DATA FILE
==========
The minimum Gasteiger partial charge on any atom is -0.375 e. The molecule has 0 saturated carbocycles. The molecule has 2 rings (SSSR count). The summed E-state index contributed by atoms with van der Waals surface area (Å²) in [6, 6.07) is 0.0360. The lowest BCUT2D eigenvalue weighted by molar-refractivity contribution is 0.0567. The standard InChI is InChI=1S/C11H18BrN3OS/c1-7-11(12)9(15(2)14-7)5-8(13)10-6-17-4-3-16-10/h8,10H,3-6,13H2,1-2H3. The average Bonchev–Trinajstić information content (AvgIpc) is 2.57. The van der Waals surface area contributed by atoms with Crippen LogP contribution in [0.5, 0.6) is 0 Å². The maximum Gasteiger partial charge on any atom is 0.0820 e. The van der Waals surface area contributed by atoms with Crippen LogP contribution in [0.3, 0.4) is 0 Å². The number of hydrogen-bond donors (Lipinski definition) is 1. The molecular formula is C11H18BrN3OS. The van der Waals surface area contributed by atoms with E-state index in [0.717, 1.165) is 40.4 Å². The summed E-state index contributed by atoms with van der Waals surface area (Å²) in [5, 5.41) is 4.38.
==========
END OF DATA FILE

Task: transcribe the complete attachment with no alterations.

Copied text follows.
The minimum Gasteiger partial charge on any atom is -0.375 e. The molecule has 0 saturated carbocycles. The molecule has 2 rings (SSSR count). The summed E-state index contributed by atoms with van der Waals surface area (Å²) in [6, 6.07) is 0.0360. The lowest BCUT2D eigenvalue weighted by molar-refractivity contribution is 0.0567. The standard InChI is InChI=1S/C11H18BrN3OS/c1-7-11(12)9(15(2)14-7)5-8(13)10-6-17-4-3-16-10/h8,10H,3-6,13H2,1-2H3. The average Bonchev–Trinajstić information content (AvgIpc) is 2.57. The van der Waals surface area contributed by atoms with Crippen LogP contribution in [0.5, 0.6) is 0 Å². The maximum Gasteiger partial charge on any atom is 0.0820 e. The van der Waals surface area contributed by atoms with Crippen LogP contribution in [0.3, 0.4) is 0 Å². The number of hydrogen-bond donors (Lipinski definition) is 1. The molecular formula is C11H18BrN3OS. The van der Waals surface area contributed by atoms with E-state index in [0.717, 1.165) is 40.4 Å². The summed E-state index contributed by atoms with van der Waals surface area (Å²) in [5, 5.41) is 4.38.